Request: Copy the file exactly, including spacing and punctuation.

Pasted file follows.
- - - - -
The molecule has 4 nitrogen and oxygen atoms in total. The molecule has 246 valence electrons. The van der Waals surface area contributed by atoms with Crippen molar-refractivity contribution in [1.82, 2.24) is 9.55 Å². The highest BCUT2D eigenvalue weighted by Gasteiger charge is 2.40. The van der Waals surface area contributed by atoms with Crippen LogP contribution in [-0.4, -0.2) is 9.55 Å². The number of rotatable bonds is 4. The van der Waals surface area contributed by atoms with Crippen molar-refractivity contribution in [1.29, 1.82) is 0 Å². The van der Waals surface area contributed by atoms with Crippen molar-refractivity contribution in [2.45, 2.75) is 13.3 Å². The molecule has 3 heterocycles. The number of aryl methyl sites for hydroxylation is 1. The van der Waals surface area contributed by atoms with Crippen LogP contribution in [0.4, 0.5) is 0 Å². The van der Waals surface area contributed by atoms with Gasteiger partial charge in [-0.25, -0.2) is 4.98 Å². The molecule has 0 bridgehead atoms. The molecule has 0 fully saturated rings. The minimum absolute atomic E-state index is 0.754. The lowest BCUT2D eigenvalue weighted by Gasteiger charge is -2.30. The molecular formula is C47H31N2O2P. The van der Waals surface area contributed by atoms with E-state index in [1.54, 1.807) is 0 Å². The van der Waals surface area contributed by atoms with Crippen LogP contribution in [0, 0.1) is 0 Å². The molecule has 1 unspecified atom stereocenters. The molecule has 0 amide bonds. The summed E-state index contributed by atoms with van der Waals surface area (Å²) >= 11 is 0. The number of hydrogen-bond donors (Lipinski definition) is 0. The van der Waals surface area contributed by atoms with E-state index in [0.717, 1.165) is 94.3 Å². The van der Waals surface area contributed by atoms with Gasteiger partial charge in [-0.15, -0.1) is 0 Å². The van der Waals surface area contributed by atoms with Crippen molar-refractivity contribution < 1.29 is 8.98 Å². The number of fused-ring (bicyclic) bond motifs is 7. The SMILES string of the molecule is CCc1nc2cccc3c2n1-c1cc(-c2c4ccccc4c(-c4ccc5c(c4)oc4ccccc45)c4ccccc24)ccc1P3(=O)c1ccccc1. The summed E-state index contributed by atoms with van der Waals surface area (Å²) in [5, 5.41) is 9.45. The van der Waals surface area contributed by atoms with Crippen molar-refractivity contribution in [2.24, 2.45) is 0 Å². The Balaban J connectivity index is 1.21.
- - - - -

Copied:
The molecule has 4 nitrogen and oxygen atoms in total. The molecule has 246 valence electrons. The van der Waals surface area contributed by atoms with Crippen molar-refractivity contribution in [1.82, 2.24) is 9.55 Å². The highest BCUT2D eigenvalue weighted by Gasteiger charge is 2.40. The van der Waals surface area contributed by atoms with Crippen LogP contribution in [-0.4, -0.2) is 9.55 Å². The number of rotatable bonds is 4. The van der Waals surface area contributed by atoms with Crippen molar-refractivity contribution in [1.29, 1.82) is 0 Å². The van der Waals surface area contributed by atoms with Crippen molar-refractivity contribution in [2.45, 2.75) is 13.3 Å². The molecule has 3 heterocycles. The number of aryl methyl sites for hydroxylation is 1. The van der Waals surface area contributed by atoms with Crippen LogP contribution in [0.4, 0.5) is 0 Å². The van der Waals surface area contributed by atoms with Gasteiger partial charge in [-0.25, -0.2) is 4.98 Å². The molecule has 0 bridgehead atoms. The molecule has 0 fully saturated rings. The minimum absolute atomic E-state index is 0.754. The lowest BCUT2D eigenvalue weighted by Gasteiger charge is -2.30. The molecular formula is C47H31N2O2P. The van der Waals surface area contributed by atoms with E-state index in [1.54, 1.807) is 0 Å². The van der Waals surface area contributed by atoms with Crippen LogP contribution in [0, 0.1) is 0 Å². The molecule has 1 unspecified atom stereocenters. The molecule has 0 amide bonds. The summed E-state index contributed by atoms with van der Waals surface area (Å²) >= 11 is 0. The number of hydrogen-bond donors (Lipinski definition) is 0. The van der Waals surface area contributed by atoms with E-state index in [0.717, 1.165) is 94.3 Å². The van der Waals surface area contributed by atoms with Gasteiger partial charge in [-0.15, -0.1) is 0 Å². The van der Waals surface area contributed by atoms with Crippen molar-refractivity contribution < 1.29 is 8.98 Å². The number of fused-ring (bicyclic) bond motifs is 7. The SMILES string of the molecule is CCc1nc2cccc3c2n1-c1cc(-c2c4ccccc4c(-c4ccc5c(c4)oc4ccccc45)c4ccccc24)ccc1P3(=O)c1ccccc1. The summed E-state index contributed by atoms with van der Waals surface area (Å²) in [5, 5.41) is 9.45. The van der Waals surface area contributed by atoms with Crippen molar-refractivity contribution in [2.24, 2.45) is 0 Å². The Balaban J connectivity index is 1.21.